A broad coalition of civil rights groups, including the Alliance for Justice, the Leadership Conference on Civil Rights, and People For the American Way, is urging senators to eliminate the confirmation backlog of judicial and executive branch nominees.
A letter sent today to Senate Minority Leader Mitch McConnell, R. Ky., states: "The obstruction of many of President Obama's nominees through filibuster threats and anonymous 'holds' is hindering the important work of our judicial and executive branches of government and threatening any prospect of bipartisan cooperation on many pressing national issues important to all Americans." Forty-five groups signed the letter.
Since taking office in January, President Obama has nominated 18 people to serve as judges on the federal courts. Only one has been confirmed by the Senate. In addition, the nominations of Tom Perez to head the Department of Justice's Civil Rights Division and Dawn Johnsen to head the Department of Justice's Office of Legal Counsel are still pending. Johnsen's nomination has been pending since the Senate Judiciary Committee approved it in March.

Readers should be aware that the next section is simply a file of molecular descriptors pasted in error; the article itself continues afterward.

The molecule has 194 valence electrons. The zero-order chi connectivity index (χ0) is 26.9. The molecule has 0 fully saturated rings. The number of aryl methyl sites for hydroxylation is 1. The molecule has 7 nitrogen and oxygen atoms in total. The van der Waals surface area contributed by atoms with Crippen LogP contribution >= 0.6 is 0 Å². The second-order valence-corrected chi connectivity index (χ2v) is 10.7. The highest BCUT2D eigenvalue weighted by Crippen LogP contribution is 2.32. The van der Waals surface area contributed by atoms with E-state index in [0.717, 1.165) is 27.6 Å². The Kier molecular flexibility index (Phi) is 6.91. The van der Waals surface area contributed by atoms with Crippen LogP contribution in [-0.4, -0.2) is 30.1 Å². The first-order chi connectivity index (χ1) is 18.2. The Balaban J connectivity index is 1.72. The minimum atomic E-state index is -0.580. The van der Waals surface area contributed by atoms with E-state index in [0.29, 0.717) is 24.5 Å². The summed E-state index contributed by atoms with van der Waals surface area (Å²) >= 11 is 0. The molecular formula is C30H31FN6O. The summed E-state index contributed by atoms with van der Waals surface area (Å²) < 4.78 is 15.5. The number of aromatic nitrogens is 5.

Given that the nation is facing major challenges like an economic recession, the groups argue that blocking these important nominations "will poison the political atmosphere, needlessly heighten partisan tensions, and make it far more difficult for the federal government to serve the public interest in any respect."
August 6, 2009 - Posted by Tyler Lewis
Today, the Senate confirmed Judge Sonia Sotomayor 68-31 to replace retired Justice David Souter as an associate justice of the U.S. Supreme Court. She is the first Latina – and only the third woman – to sit on the nation's highest court.
"Her place on the Supreme Court as the first Hispanic American Justice is a significant advancement for the principle of equal opportunity and for American democracy. Along with a dedication to the rule of law, Judge Sotomayor understands from her own humble origins and hard work that the Court exists for one purpose – to provide equal justice for all," said Wade Henderson, president and CEO of the Leadership Conference on Civil Rights.
How the Courts Work
Civil Rights in the Courts
Supreme Court Decisions
What's At Stake
What's At Stake
In The News
Recent news clips on this issue.